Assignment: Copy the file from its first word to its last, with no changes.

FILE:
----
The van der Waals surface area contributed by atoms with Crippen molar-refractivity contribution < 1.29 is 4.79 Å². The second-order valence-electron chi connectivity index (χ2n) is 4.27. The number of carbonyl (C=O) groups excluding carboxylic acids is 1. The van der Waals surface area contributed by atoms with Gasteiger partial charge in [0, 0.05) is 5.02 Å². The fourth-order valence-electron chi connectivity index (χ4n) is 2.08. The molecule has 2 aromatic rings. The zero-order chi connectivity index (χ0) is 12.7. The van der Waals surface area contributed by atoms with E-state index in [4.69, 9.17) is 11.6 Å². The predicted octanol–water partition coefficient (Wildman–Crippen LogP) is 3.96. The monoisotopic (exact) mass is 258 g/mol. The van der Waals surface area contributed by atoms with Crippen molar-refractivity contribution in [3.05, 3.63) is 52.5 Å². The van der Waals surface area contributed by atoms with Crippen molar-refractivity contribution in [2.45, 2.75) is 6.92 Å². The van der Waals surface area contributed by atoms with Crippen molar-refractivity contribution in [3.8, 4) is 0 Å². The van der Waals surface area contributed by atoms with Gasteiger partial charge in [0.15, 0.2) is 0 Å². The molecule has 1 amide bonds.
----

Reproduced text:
The van der Waals surface area contributed by atoms with Crippen molar-refractivity contribution < 1.29 is 4.79 Å². The second-order valence-electron chi connectivity index (χ2n) is 4.27. The number of carbonyl (C=O) groups excluding carboxylic acids is 1. The van der Waals surface area contributed by atoms with Gasteiger partial charge in [0, 0.05) is 5.02 Å². The fourth-order valence-electron chi connectivity index (χ4n) is 2.08. The molecule has 2 aromatic rings. The zero-order chi connectivity index (χ0) is 12.7. The van der Waals surface area contributed by atoms with E-state index in [4.69, 9.17) is 11.6 Å². The predicted octanol–water partition coefficient (Wildman–Crippen LogP) is 3.96. The monoisotopic (exact) mass is 258 g/mol. The van der Waals surface area contributed by atoms with Crippen molar-refractivity contribution in [3.05, 3.63) is 52.5 Å². The van der Waals surface area contributed by atoms with Crippen molar-refractivity contribution in [2.45, 2.75) is 6.92 Å². The van der Waals surface area contributed by atoms with Crippen molar-refractivity contribution in [3.8, 4) is 0 Å². The van der Waals surface area contributed by atoms with Gasteiger partial charge in [0.15, 0.2) is 0 Å². The molecule has 1 amide bonds.